Daniel Bonevac, University of Texas at Austin
Daniel Bonevac presents a sequel to “Heidegger’s Map,” his Summer 2014 “Verdicts” essay examining the perceptive yet highly controversial themes of Heidegger’s 1927 work, Being and Time. In his current piece, Bonevac describes how Heidegger’s thinking on these themes took a turn that led him away from objectivity and headlong into National Socialism—thinking that has also “inspire[ed] some of the most problematic trends in postmodern thought.”
Phillip Williams, The King’s College
Why should we study math? Philip Williams believes that the “hard logical standards” of mathematics cultivate a keen awareness of “common logical fallacies,” “incomplete arguments and…circular reasoning,” and the “subtle yet essential places where a plausible-sounding argument fails.” This trains us “to seek out what has not yet been established” and to develop “a healthy skepticism about what can easily be deduced from what is already known”—skills of perpetual value to academics, but especially useful in today’s cloudy cultural climate.
Rachelle Peterson, National Association of Scholars
Since 2004, the Chinese government has invested millions in teaching foreign students “its preferred version of Chinese culture” via the Hanban, an agency that operates Confucius Institutes at 103 American colleges and universities and Confucius Classrooms at 501 American K–12 schools (and hundreds more institutes and classrooms worldwide). The National Association of Scholars has conducted a case study of these secretive programs, newly released as Outsourced to China: Confucius Institutes and Soft Power in American Higher Education. Study author Rachelle Peterson, NAS director of research projects, summarizes the troubling findings: that the Hanban’s Confucius Institutes “jeopardize the academic freedom of American professors and threaten the autonomy of our colleges and universities.”
Duke Pesta, University of Wisconsin–Oshkosh
Duke Pesta compares his experiences teaching English in a politicized environment to that of Judith Curry, a Georgia Institute of Technology Earth and atmospheric sciences professor who ran afoul of the climate change establishment “for daring to argue for greater accommodation for scientists and scientific research skeptical of consensus positions,” and resigned, disenchanted, in January 2017. Pesta describes his thirteen-plus-year odyssey to publish a book on how the study of literature, specifically Shakespeare, has been “jeopardized by an ahistorical application of progressive politics.” Peer review is “anything but blind,” Pesta concludes; editors publish works that endorse their ideological biases, and he discovered that this was the nature of the peer evaluations his book received that “illuminated the problem of unscholarly bias.”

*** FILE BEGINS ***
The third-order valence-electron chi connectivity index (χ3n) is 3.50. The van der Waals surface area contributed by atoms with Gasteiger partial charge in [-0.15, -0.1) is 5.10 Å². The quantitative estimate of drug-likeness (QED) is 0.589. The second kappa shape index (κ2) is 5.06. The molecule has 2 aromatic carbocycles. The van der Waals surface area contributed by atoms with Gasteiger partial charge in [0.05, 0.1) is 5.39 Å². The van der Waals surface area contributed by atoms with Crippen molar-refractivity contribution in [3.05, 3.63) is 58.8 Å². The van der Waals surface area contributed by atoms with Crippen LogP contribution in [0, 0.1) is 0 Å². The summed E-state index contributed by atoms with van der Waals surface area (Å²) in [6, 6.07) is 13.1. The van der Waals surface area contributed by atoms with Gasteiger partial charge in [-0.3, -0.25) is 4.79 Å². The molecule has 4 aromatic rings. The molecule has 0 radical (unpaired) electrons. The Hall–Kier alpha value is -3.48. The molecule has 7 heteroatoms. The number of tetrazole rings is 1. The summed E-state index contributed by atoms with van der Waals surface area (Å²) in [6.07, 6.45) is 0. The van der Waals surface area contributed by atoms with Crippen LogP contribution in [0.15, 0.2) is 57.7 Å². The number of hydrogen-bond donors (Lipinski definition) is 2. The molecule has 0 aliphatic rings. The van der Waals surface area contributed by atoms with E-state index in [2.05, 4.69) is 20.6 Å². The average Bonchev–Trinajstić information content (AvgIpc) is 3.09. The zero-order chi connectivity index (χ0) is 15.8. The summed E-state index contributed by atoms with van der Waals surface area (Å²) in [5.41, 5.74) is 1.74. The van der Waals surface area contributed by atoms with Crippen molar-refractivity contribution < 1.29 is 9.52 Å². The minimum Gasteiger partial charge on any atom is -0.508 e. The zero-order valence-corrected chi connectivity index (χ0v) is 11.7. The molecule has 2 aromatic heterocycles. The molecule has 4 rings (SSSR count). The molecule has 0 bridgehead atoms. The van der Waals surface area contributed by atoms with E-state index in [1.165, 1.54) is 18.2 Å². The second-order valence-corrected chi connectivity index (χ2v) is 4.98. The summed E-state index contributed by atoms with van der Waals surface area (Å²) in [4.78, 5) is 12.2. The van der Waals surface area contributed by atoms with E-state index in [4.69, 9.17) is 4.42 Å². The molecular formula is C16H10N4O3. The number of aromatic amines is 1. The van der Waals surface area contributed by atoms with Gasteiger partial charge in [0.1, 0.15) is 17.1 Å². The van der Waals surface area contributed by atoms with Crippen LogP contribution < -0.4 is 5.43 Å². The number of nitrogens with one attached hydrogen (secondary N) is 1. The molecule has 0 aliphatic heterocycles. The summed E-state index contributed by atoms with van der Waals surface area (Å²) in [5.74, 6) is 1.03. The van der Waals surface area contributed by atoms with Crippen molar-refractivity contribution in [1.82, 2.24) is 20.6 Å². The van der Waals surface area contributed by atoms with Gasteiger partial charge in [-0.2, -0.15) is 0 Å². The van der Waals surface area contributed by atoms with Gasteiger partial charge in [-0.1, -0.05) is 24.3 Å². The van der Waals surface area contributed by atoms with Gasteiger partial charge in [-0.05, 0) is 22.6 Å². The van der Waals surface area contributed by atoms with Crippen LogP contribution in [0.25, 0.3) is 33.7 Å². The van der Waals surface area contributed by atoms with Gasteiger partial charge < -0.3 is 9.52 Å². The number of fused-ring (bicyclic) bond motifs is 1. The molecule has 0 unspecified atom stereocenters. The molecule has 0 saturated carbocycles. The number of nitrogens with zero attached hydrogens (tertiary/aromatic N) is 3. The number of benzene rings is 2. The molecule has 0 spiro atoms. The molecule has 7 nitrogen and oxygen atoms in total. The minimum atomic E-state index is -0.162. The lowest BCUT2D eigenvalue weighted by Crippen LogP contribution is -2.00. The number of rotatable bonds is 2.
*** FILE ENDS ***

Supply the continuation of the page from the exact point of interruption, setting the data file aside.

Matthew Stewart, Boston University
Many of the changes and problems plaguing American campuses are occurring with “comparable intensity” in the UK. Matthew Stewart reviews “I Find That Offensive!” by Claire Fox; Unsafe Space: The Crisis of Free Speech on Campus, edited by Tom Slater; and What’s Happened to the University? A Sociological Exploration of Its Infantilisation, by Frank Furedi, and maintains that the “headline-grabbing insurrections and open flouting of rules and conventions of decorum” they describe, while damaging and demoralizing, do not reflect the beliefs of many on campus and among the general public who reject the progressive agenda. Stewart emphasizes that Fox, Slater, and Furedi encourage those in charge and those who teach “to take a stand” for academic freedom and against “illiberal bullying and political coercion.”
Isaac N. Cohen
Amy L. Wax, University of Pennsylvania
Mother and son Amy Wax and Isaac Cohen again team up to write for AQ, here reviewing KC Johnson and Stuart Taylor Jr.’s The Campus Rape Frenzy: The Attack on Due Process at America’s Universities, Cohen from the perspective of recent college graduate, Wax from that of law professor. Analyzing governmental policies, campus procedures, national statistics, and individual cases involving claims of sexual assault, which Taylor and Johnson catalog in “riveting,” exhaustive detail, Cohen and Wax argue that it all adds up to “a comprehensive assault,” on America’s “civil liberties and principles of fundamental fairness.”
David Randall, National Association of Scholars
In his review essay of The Russian Revolution: A New History, by Sean McMeekin; Lenin on the Train, by Catherine Merridale; and October: The Story of the Russian Revolution, by China Miéville, David Randall observes that there seems to be a popular history “for every political persuasion” of the 1917 revolution that, one hundred years later, offers various lessons “depending on which light you see in its distant image.”